What You Need to Know When Considering Selling Online

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While the Internet gives small business owners access to a global customer base, the convenience of selling online comes with its share of risks. Whether your greatest concern deals with data breaches or negative online reviews, protecting your online sales environment is crucial.

Melinda F. Emerson is the founder and president of the Quintessence Group, a Philadelphia-based marketing consulting firm with some big name clients, including American Express, Facebook, Staples and IKEA, among others. When it comes to setting up your online marketplace, she has some great advice. “You do not want to aggravate paying customers,” says Emerson. “This means creating a sales environment that protects the customer, as well as your business’s reputation.” You might even consider forming an LLC.

To break down her expertise, here are five online sales tips that will create a better experience for both you and your customers. Note that if you intend to sell digital downloads, you’ll want to look into a web host that specializes in websites that sell downloadable files, such as MadBeeTech Web Hosting. You can learn more about this web host, as well as the importance of getting website visitors, in the ‘Why Your Website Needs Traffic’ article.

Meticulously manage your merchant account

Data protection is critical in conducting online business, so Emerson recommends making use of security measures built into payment systems such as PayPal, and also matching your URLs. “Every website address change requires a new merchant account application. You cannot just switch it from one website to the next, because that will enable the credit card processor to hold your funds,” she adds.

Clearly define customer service policies

Make sure payment terms and refund and credit policies are prominently displayed on your website. Also ensure that employees know to put the customer first. “I like to empower people to fix things up to $100,” explains Emerson. “If somebody calls and says they never got a book from us, or they never got a package that they ordered, I don’t really dispute it with them—we just send it to them,” she adds. “It is not worth it for me, or really any small business owner, to have a customer out there saying, ‘We paid you money and we didn’t get our stuff.'”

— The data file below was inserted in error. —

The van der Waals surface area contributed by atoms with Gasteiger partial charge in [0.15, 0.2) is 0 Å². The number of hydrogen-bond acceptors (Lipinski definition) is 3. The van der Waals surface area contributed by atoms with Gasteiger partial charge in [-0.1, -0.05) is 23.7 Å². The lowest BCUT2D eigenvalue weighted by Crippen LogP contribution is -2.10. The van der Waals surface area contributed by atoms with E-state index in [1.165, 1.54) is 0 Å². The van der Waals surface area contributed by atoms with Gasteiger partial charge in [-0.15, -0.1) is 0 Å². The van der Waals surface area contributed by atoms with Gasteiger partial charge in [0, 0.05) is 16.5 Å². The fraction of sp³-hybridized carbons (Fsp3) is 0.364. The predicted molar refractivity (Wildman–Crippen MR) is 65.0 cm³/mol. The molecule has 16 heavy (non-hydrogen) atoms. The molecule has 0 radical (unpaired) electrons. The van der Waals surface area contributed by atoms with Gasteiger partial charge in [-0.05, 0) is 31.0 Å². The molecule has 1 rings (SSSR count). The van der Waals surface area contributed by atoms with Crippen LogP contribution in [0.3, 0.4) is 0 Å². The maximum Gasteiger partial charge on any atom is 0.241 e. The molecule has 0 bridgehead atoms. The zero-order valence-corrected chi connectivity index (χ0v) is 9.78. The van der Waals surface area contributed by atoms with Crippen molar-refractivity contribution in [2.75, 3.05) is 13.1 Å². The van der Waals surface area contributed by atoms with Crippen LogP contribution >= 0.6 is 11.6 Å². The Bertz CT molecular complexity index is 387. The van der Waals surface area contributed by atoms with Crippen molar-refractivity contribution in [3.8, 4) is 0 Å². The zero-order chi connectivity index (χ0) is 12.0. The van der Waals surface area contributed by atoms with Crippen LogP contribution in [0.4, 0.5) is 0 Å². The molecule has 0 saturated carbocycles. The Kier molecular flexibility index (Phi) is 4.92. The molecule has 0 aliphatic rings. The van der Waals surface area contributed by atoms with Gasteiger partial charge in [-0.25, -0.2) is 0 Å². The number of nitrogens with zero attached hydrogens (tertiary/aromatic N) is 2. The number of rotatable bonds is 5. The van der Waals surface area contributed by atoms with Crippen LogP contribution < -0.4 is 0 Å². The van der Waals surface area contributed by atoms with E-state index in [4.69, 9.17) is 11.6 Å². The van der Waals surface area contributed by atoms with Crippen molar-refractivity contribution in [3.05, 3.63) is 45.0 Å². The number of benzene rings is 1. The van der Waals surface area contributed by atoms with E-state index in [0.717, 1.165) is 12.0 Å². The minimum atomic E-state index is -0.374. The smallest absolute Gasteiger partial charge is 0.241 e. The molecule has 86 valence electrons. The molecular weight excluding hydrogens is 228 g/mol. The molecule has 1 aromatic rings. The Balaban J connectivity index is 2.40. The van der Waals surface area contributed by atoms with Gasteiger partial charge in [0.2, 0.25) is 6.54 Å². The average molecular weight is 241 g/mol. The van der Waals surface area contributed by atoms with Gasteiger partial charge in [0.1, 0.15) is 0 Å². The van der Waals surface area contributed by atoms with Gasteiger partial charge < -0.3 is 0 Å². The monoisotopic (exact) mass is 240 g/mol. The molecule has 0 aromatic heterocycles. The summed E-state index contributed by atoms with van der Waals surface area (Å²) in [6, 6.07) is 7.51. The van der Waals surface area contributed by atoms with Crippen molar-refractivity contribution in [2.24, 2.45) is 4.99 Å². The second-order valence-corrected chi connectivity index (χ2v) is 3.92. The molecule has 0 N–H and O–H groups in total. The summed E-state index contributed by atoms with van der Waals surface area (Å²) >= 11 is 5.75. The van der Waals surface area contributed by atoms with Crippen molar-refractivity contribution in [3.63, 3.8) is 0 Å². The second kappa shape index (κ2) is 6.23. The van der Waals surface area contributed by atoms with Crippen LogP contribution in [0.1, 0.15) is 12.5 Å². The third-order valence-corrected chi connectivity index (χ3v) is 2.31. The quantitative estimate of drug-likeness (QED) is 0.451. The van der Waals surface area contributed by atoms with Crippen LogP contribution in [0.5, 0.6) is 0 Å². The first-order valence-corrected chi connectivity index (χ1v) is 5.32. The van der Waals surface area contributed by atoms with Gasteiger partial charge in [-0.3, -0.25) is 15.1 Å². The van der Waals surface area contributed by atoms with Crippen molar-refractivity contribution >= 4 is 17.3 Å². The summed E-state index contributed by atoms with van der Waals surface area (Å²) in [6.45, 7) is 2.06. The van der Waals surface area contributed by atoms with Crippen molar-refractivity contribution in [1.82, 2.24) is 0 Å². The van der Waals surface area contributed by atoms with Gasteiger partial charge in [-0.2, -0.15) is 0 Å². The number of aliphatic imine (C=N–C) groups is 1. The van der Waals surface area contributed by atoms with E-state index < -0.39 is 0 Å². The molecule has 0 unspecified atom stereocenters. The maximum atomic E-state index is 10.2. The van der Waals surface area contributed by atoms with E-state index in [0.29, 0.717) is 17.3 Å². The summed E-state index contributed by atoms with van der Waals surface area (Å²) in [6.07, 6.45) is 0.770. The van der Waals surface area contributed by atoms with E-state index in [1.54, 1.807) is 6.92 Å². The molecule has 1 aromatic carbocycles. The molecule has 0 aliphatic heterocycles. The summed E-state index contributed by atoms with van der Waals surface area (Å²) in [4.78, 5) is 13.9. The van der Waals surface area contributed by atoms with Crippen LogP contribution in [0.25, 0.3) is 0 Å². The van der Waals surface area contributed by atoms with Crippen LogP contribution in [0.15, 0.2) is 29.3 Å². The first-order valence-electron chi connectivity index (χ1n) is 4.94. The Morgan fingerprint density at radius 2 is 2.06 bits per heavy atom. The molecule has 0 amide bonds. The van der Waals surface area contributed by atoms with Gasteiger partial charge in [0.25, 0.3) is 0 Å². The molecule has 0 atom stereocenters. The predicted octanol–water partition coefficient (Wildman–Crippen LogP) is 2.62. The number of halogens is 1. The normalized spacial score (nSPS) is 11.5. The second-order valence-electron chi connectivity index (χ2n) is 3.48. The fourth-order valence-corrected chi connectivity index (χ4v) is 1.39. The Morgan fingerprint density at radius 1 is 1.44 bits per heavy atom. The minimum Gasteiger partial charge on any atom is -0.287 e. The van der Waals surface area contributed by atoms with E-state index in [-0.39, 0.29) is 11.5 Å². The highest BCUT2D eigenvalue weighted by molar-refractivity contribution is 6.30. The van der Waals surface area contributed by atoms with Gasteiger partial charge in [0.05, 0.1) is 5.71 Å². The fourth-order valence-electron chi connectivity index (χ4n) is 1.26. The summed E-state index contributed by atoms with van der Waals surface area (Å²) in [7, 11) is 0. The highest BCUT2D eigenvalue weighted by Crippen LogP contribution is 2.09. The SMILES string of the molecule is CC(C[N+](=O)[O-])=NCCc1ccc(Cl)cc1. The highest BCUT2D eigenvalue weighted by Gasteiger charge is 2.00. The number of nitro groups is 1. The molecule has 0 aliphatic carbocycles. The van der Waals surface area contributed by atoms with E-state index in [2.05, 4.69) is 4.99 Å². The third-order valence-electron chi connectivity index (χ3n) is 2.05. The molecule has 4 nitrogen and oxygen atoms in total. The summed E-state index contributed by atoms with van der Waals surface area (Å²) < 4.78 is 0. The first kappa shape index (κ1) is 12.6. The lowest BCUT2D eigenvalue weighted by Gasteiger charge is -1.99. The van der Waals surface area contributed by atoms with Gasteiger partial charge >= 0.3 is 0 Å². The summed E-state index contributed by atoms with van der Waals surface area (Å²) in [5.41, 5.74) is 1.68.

Take steps to close the deal

If you’re getting plenty of Web traffic but few sales, use cookies to track visitors’ browsing habits and find clues as to why they’re abandoning your site’s shopping cart. “You want to be looking at your analytics to make sure you understand why people are buying, how people are buying, and what might be deterring them,” says Emerson.

Keep brand promises

Emerson emphasizes the importance of keeping customers happy by doing exactly what you say you’re going to do, and delivering products within the timeframe promised on your website. “This solid business principle minimizes the risk of a negative online review, which could potentially lead to a negative Better Business Bureau report,” she explains. Read more in this inc.com article.

Hail the ‘help mantra’

Avoid being seen as a self-serving online business by adopting Emerson’s ‘help mantra.’ “[When using social media] everything you share should be helpful,” she says. “Share the content of others at a 4-to-1 ratio to your own. Be sweet and retweet’ other people’s stuff.”
Selling online is a great way to expand your customer base. By taking steps to protect your online sales environment, you’ll keep your customers coming back and your business flourishing.